As I write this and reflect on my life as a carer, I realise it has been…blinking hard! Just to set the scene, I am a 37 year old woman and I have been in a care role since I was 16, firstly for my mum and now, for my dad.
Why have I said it’s been hard? As a young carer, there were things I had to do that my friends didn’t, and that impacted my life greatly. For instance, I would have to weigh up my decisions often: should I go out on the park one night and deal with the extra hassle this could cause when I got in? Or should I miss yet another social event and do stuff like ensure meds were taken and my mum was in bed without incident? FOMO is real for young adults, let alone young carers.
Being a carer at university
Now, I was lucky, I had my dad and my younger brother to help out with the care responsibilities, but even with that support, being a carer was hard. At 18 I applied for university, which meant leaving home and moving to another city. It was difficult dealing with the guilt of leaving my dad and brother to take over the responsibilities, but university was life changing. Here, I was able to create a routine that would balance my caring responsibilities with my student life. Monday to Friday I had more freedom to be an independent, young adult up until the weekend, where I would go home to work and care. Of course, I do sometimes wonder if there was anything I missed out on by not staying at uni for the weekends, but overall it worked.
Being a Carer after University
After uni, I expected it to be difficult getting a full time job considering how being a carer could impact me, but actually, it got easier. It just took some wangling in terms of the hours and chatting through with my employer how being a carer could impact my day-to-day duties. Even though I was dreading this conversation, it was actually really helpful and I found that people genuinely will help you out and find solutions to juggling all of the stuff you do. So now as an adult I am able to manage care for my dad with a job that allows flexibility and understands my responsibilities at home. Do I still have to make decisions about social life and care role? yes. Do I still get to do the stuff I think is important to do? yes! I have managed to live independently, buy a house and have a dog. I have travelled extensively, I have a job I love (mostly, shhh, don’t tell the boss!) and I have friends that ‘get it’ and still include me in stuff as much as possible.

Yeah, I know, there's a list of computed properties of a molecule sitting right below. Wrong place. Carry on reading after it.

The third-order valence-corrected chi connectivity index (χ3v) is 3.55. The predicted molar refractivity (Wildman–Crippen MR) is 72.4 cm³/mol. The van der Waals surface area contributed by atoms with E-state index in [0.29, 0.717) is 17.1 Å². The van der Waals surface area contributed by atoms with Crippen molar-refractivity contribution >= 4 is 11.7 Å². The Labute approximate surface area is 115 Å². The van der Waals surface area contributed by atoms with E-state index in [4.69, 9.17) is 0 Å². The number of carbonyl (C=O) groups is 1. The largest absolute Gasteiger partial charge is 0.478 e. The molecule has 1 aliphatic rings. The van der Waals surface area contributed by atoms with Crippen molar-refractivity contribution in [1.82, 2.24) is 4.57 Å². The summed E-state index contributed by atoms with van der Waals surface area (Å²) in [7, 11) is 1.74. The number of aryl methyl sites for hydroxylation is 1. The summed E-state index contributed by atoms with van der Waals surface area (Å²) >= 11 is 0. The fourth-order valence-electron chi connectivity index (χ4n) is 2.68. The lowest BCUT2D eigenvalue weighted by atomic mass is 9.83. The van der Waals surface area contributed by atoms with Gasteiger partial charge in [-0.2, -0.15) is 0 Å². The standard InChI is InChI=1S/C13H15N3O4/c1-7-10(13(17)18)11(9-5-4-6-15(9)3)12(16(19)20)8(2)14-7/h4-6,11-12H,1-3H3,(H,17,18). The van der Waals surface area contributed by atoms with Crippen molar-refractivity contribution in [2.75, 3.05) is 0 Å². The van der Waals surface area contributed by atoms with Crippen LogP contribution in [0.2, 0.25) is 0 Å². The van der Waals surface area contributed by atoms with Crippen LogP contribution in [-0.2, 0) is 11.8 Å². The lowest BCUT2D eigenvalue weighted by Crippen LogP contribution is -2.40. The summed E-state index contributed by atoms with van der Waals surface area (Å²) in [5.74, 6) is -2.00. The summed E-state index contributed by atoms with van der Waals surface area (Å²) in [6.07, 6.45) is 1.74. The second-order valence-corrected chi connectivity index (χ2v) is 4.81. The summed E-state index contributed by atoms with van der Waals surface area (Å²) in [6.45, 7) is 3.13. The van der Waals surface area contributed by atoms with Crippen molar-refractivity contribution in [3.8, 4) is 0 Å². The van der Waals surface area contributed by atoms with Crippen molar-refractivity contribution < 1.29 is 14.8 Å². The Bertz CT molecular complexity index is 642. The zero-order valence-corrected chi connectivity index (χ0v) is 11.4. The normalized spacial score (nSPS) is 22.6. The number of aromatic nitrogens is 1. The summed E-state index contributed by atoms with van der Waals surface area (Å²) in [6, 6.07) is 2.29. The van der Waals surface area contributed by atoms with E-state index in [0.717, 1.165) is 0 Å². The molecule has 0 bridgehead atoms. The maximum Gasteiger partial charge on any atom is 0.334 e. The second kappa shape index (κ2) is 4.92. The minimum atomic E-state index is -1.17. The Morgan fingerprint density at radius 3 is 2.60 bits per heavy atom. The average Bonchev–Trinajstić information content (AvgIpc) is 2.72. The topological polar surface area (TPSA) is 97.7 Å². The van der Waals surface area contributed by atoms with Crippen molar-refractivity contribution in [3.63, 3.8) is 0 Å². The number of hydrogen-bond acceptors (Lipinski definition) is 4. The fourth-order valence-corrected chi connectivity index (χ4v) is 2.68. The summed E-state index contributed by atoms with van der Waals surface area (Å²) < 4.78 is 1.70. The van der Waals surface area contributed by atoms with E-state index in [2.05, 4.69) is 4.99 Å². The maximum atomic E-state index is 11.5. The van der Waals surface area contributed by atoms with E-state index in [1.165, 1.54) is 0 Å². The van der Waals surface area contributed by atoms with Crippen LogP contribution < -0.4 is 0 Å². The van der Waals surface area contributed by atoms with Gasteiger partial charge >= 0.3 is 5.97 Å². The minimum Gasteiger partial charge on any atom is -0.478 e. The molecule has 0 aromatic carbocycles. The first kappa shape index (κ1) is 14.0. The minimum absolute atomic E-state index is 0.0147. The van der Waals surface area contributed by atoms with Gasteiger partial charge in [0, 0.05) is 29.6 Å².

What I would have done differently?
But what would I have done differently as a young carer that I now do? Definitely involve others. Whether it’s a teacher/doctor (we all love that free flu jab right?)/professional/chat groups or support networks for specific things, talk to them and get support. There are tonnes of people who genuinely want to support you to make a small part of what you do easier, even if just for a short period of time. In short, allow others to help where they can.
Overall, whilst I describe my life as a carer as hard, it is also the most rewarding ‘job’ I have. I get to go to bed each night knowing that I have challenged myself to manage all the things I want to do, (care, work, live and study). I have used a whole host of skills that are transferable to all sorts of things in and out of the world of work and I have made a real difference to the quality of life of another human.
Natasha’s story comes to you in support of raising awareness for Young Carers Awareness day.
If you are a young carer, you can find a variety of support services here
More information on NTU support services are available here